Philly's less crowded, less costly jails
Be sure to check out
our recent report on Philadelphia’s declining jail population (PDF) or watch the webinar here:
The inmate count
in the city jails dropped from almost 9,800 in early 2009 to less than 7,700 this
past spring, although it’s back over 8,000 now. Our report attributes much of
the decline to new practices and procedures adopted throughout the city’s
criminal justice system—with the goal of increased efficiency. These changes
have resulted in fewer individuals being held pretrial on relatively minor
charges and in quicker hearings for individuals jailed for alleged probation or
parole violations. For analysis of how these and other changes that have affected the legal system
as a whole, see two new reports commissioned by the Pennsylvania Supreme Court. Philadelphia's criminal justice system has received a lot of scrutiny in recent years, includng an Inquirer series.
Study: drug courts work, and cost more
A new Urban Institute study (PDF) of 17 drug courts, including the Philadelphia Treatment Court (fact sheet here), has found that they cost more than traditional courts but still may save money for communities if they enroll "serious offenders."
As a group, drug courts are effective in reducing relapses, criminal
activity, incarceration costs and the need for other services for less-serious offenders, the study found. See our related jails report.
PICA: Tax collections slipped in July
City general-fund tax collections this July were lower than they were in July 2010, ending a year-long growth trend. The state-run fiscal watchdog, Pennsylvania Intergovernmental Cooperation Authority, said in its latest monthly report (PDF) that the 5.9 percent decline and other trends "suggest the possibility of a general slowing in the rate of growth for the wage and sales tax base," although it cautions that one month does not make a trend.
Even fewer Philadelphians left in 2009
Last fall, we detailed a decade-long decline
in the net outflow of people from Philadelphia, based on IRS data through 2008. New IRS numbers show the trend was even more pronounced in 2009. Departures still outnumbered arrivals, but only by 4,709, less than a quarter of the level in the mid-1990s. The number of people who moved out fell substantially from 2008, while in-migration rose slightly. The net outflow to Philly's New Jersey suburbs was a mere 554, the lowest in two decades.
Philly's redistricting deadline is Sept. 9
Members of Philadelphia City Council have until Sept. 9 to adjust the boundaries of the city’s 10 council districts—based on the 2010 Census—or
face suspension of their paychecks. How does Philadelphia's timetable compare to those of other cities? Houston,
Baltimore and Washington are already finished; New York and Los Angeles haven’t started;
and Chicago is working toward a Dec. 1 deadline. A challenge in many cities, Philadelphia included, is redrawing districts in response to growing Latino populations. On Aug. 16 at 10:30 a.m., Philadelphia City Council will hold its first public hearing on the subject. In Dallas, a council-appointed commission chaired by a retired university administrator has
been holding public meetings for six months. Philly's data-mapping firm Azavea Inc. created an interactive web tool for Philadelphians to draw their own district maps. Read more about redistricting in our City Councils report from Feb. 2011.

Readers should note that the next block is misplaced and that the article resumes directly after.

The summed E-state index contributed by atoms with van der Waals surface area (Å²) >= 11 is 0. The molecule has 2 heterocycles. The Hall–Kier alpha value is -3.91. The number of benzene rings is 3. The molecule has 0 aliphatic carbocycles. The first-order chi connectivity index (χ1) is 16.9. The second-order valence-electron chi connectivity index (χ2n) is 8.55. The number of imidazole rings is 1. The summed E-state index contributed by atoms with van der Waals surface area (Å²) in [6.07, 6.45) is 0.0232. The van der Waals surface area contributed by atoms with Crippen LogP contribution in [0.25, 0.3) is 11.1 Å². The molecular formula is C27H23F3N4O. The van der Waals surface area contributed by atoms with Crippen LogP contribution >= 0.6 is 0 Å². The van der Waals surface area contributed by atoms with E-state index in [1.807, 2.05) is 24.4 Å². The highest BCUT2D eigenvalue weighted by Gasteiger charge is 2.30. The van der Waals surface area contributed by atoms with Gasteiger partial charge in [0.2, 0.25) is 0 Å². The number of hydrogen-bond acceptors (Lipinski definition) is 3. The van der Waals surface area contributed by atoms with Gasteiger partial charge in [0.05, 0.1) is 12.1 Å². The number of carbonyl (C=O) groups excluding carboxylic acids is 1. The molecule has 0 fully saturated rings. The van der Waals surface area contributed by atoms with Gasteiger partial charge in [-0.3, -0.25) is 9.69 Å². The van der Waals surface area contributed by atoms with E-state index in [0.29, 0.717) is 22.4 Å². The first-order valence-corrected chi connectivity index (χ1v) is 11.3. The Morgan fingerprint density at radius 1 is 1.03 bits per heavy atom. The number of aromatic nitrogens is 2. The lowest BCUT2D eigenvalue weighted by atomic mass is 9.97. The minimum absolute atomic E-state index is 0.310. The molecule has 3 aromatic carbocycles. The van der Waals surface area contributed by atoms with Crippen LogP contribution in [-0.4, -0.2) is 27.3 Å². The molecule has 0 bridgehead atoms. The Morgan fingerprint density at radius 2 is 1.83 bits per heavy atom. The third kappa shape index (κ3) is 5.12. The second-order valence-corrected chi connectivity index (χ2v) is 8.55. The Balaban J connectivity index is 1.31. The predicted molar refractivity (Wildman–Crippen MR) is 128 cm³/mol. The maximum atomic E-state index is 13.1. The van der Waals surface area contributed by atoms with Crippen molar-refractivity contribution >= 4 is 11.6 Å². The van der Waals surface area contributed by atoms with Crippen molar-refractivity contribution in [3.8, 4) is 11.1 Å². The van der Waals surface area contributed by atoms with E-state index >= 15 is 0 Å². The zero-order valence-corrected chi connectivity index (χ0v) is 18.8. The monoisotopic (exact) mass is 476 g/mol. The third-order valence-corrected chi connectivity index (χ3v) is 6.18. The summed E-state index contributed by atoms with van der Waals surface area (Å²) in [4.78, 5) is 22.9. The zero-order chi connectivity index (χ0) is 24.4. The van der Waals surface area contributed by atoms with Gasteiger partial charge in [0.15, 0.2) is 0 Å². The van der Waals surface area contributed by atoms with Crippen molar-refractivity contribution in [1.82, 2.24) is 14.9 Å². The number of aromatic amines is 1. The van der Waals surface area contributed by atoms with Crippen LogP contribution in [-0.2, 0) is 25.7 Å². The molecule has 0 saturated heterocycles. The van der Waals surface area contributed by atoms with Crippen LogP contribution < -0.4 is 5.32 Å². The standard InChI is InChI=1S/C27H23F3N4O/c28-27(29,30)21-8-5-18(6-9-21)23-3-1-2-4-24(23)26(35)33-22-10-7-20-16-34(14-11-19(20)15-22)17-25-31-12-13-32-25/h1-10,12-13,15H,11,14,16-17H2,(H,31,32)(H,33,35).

City pays less-than-full pension contribution
Continuing a city pattern, Mayor Michael Nutter's administration last year paid less into the municipal-worker pension fund than needed to get back to a full funding level. According to the fund's just-released 2010 annual report (PDF), the city did pay the legal minimum, $298 million. But its own payment formula had called for $588 million. The city originally planned to contribute an additional $150 million but deferred that payment for several years in order to balance the annual budget. Read about the effect of lower-than-recommended payments in our 2009 report on city pensions.
|Upcoming Public Events
Aug. 11: Urban Land Institute forum on water usage. Details here.
Aug. 11: State-run forum for Philadelphia employers on new "health exchange" provisions of federal healthcare reform. Details here.
Aug. 12: Philadelphia Historical Commission meeting. Details here.
Aug. 16: Philadelphia City Council hearing on redistricting. Details here.
Aug. 16: Philadelphia City Planning Commission meeting. Details here.
Aug. 17: Philadelphia Board of Ethics meeting. Details here.
Aug. 19: Philadelphia Human Relations Commission meeting. Details here.
Aug. 26: Deadline for public to comment on new Delaware River waterfront plan. Details here.
Sept. 9: Deadline for City Council action on redistricting. Details here.
Sept. 14: Zoning Code Commission meeting. Details here.
Sept. 21: Philadelphia Fed conference on city's approach to foreclosure preventions. Details here.
Sept. 22: Philadelphia international trade fair. Detail here.
| Our Most-Read Reports
|Philadelphia's Less Crowded, Less Costly Jails. Read.
Philadelphia 2011: The State of the City. Read.
A City Transformed: Racial and Ethnic Changes in Philadelphia 1990-2010. Read.
The Philadelphia Research Initiative provides timely, impartial research and analysis that help Philadelphia’s citizens and leaders understand key issues facing the city. See our Reports and Briefs page.
We also conduct regular opinion surveys of Philadelphians on key issues, using nonpartisan pollsters who adhere to the highest standards of opinion research. See our Polling page.
Check our News and Data Library for primary research documents and previous newsletters.
The Philadelphia Research Initiative is a project of the nonpartisan Pew Charitable Trusts. We welcome your comments.